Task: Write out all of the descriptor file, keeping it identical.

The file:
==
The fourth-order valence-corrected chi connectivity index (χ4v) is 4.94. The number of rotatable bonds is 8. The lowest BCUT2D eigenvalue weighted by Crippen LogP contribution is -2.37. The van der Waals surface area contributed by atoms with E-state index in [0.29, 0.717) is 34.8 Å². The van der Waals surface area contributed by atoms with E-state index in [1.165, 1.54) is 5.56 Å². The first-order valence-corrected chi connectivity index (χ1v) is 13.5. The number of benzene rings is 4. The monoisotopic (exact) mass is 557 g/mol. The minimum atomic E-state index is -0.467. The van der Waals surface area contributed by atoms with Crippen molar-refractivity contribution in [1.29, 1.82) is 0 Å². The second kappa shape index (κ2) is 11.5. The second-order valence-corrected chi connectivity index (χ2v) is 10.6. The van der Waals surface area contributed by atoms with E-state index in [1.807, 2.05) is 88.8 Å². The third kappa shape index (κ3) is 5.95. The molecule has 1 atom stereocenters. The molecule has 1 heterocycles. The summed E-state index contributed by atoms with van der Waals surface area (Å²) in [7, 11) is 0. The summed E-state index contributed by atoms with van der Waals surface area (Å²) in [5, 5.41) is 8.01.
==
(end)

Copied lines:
The fourth-order valence-corrected chi connectivity index (χ4v) is 4.94. The number of rotatable bonds is 8. The lowest BCUT2D eigenvalue weighted by Crippen LogP contribution is -2.37. The van der Waals surface area contributed by atoms with E-state index in [0.29, 0.717) is 34.8 Å². The van der Waals surface area contributed by atoms with E-state index in [1.165, 1.54) is 5.56 Å². The first-order valence-corrected chi connectivity index (χ1v) is 13.5. The number of benzene rings is 4. The monoisotopic (exact) mass is 557 g/mol. The minimum atomic E-state index is -0.467. The van der Waals surface area contributed by atoms with Crippen molar-refractivity contribution in [1.29, 1.82) is 0 Å². The second kappa shape index (κ2) is 11.5. The second-order valence-corrected chi connectivity index (χ2v) is 10.6. The van der Waals surface area contributed by atoms with E-state index in [1.807, 2.05) is 88.8 Å². The third kappa shape index (κ3) is 5.95. The molecule has 1 atom stereocenters. The molecule has 1 heterocycles. The summed E-state index contributed by atoms with van der Waals surface area (Å²) in [7, 11) is 0. The summed E-state index contributed by atoms with van der Waals surface area (Å²) in [5, 5.41) is 8.01.